The thing is, we’re losing quite a lot of trees to construction, and even well-resourced teams are working hard to keep ahead of losses. In a new paper, Thami Croeser (ICON Science) led a team which found that The City of Melbourne has lost over 10,000 street trees in the decade of 2008-2017; 2000 of these were within 10m of a major development.
The good news is most of these were small trees, possibly reflecting the city’s tough controls on tree removal. The original research was published in Sustainable Cities and Society; we also had media pickup from The Conversation and Domain, where we talk a bit about how improvements in tree planting, tree protection and building greening can all play a role in keeping our cities green as they grow.
– Thami Croeser
by Laura Mumaw
The American conservationist Aldo Leopold wrote about the importance of practicing a ‘land ethic’, adopting personal responsibility for the health of the land – the soils, waters, plants and animals of a place – for the good of the community. Private land stewardship, caring for native flora and fauna on one’s property, has long been promoted in rural settings as a valuable contribution to conservation. By contrast in cities, conservation activities and research have focused on public land. Indeed, it has been suggested that urban landowners are unlikely to demonstrate the levels of land stewardship found rurally for lack of opportunity or the stronger place meanings and sense of place found in the country.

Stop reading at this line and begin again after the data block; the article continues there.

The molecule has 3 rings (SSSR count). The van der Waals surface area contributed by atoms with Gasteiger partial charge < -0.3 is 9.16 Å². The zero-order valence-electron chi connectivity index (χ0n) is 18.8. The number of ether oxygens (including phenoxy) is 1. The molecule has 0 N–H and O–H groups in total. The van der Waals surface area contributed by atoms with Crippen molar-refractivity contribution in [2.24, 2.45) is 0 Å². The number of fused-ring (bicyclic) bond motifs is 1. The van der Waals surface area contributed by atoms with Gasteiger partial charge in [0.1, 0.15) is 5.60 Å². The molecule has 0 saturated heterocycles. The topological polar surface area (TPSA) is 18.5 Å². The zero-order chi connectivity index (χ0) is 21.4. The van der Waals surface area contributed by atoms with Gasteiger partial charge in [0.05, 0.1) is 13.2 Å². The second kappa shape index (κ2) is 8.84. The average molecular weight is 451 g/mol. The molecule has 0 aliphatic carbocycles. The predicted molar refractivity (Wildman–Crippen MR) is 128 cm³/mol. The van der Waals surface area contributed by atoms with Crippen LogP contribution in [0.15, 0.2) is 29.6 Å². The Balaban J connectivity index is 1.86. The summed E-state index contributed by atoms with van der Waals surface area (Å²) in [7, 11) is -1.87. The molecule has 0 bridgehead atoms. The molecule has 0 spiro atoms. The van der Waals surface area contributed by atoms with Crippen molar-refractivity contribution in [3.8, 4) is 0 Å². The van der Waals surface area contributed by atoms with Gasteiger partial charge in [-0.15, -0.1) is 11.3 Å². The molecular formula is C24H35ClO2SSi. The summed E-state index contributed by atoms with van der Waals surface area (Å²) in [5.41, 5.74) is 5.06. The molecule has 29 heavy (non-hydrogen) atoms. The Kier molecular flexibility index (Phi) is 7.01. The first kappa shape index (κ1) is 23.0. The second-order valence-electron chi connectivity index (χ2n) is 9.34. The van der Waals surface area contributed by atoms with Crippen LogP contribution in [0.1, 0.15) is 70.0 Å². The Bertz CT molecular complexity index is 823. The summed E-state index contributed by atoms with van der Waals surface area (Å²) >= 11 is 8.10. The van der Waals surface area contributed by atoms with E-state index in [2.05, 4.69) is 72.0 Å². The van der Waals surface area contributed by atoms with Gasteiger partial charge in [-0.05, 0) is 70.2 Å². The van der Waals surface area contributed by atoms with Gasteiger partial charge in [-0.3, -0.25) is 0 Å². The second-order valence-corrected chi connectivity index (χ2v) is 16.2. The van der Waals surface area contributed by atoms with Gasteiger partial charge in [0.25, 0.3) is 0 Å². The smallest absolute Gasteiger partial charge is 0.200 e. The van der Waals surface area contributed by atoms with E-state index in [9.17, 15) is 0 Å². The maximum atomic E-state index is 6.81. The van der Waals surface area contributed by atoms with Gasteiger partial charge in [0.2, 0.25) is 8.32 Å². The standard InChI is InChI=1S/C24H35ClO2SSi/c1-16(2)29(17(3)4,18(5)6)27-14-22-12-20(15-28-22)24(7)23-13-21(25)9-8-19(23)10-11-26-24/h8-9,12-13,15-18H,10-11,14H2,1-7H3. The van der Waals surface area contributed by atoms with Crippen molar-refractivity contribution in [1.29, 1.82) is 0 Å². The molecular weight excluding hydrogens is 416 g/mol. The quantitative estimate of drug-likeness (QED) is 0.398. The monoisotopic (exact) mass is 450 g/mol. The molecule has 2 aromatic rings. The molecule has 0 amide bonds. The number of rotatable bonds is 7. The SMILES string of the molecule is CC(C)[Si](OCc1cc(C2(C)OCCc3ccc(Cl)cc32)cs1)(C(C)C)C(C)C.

I interviewed 16 members of a municipal wildlife gardening program (Knox Gardens for Wildlife) in Melbourne Australia to understand how participation affected their reported gardening purpose and practice, and attachments to place and nature. Using inductive analysis and a definition of land stewardship derived from Aldo Leopold that includes purposes as well as activities, I developed a model for the development of urban land stewardship (below). It includes an initiation phase that introduces participants to stewardship and their potential to contribute, followed by a development phase where connections to place deepen; stewardship knowledge, competences and activities strengthen; and commitment to stewardship increases.
A model for the development of urban private land stewardship
Results show that urban wildlife gardening programs can foster residential land stewardship through learning by doing. Visible community involvement and endorsement of one’s contribution are key, and connections to nature, place and community occur as part of the process.
You can read the article here or feel free to email me at firstname.lastname@example.org for a copy.
Citation: Mumaw L. (Online, 26 May 2017) Transforming urban gardeners into land stewards. Journal of Environmental Psychology. doi: 10.1016/j.jenvp.2017.05.003